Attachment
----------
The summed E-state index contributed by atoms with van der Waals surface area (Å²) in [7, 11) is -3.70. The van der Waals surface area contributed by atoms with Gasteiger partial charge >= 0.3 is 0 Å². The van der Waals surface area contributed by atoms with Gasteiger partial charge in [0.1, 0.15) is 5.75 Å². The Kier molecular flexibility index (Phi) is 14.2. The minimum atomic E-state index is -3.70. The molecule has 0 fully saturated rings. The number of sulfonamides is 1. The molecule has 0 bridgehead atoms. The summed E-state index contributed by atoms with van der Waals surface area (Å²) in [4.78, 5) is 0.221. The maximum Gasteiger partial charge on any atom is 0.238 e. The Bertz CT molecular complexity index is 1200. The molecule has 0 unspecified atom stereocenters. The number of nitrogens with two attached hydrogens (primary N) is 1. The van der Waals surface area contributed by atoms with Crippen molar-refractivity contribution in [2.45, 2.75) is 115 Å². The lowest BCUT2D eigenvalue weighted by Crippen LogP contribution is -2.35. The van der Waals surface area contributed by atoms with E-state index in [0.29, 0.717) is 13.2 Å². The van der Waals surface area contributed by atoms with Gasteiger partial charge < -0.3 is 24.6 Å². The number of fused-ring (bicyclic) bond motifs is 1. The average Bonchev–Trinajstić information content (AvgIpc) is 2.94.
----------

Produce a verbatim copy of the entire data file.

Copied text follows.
The summed E-state index contributed by atoms with van der Waals surface area (Å²) in [7, 11) is -3.70. The van der Waals surface area contributed by atoms with Gasteiger partial charge >= 0.3 is 0 Å². The van der Waals surface area contributed by atoms with Gasteiger partial charge in [0.1, 0.15) is 5.75 Å². The Kier molecular flexibility index (Phi) is 14.2. The minimum atomic E-state index is -3.70. The molecule has 0 fully saturated rings. The number of sulfonamides is 1. The molecule has 0 bridgehead atoms. The summed E-state index contributed by atoms with van der Waals surface area (Å²) in [4.78, 5) is 0.221. The maximum Gasteiger partial charge on any atom is 0.238 e. The Bertz CT molecular complexity index is 1200. The molecule has 0 unspecified atom stereocenters. The number of nitrogens with two attached hydrogens (primary N) is 1. The van der Waals surface area contributed by atoms with Crippen molar-refractivity contribution in [2.45, 2.75) is 115 Å². The lowest BCUT2D eigenvalue weighted by Crippen LogP contribution is -2.35. The van der Waals surface area contributed by atoms with E-state index in [0.29, 0.717) is 13.2 Å². The van der Waals surface area contributed by atoms with Gasteiger partial charge < -0.3 is 24.6 Å². The number of fused-ring (bicyclic) bond motifs is 1. The average Bonchev–Trinajstić information content (AvgIpc) is 2.94.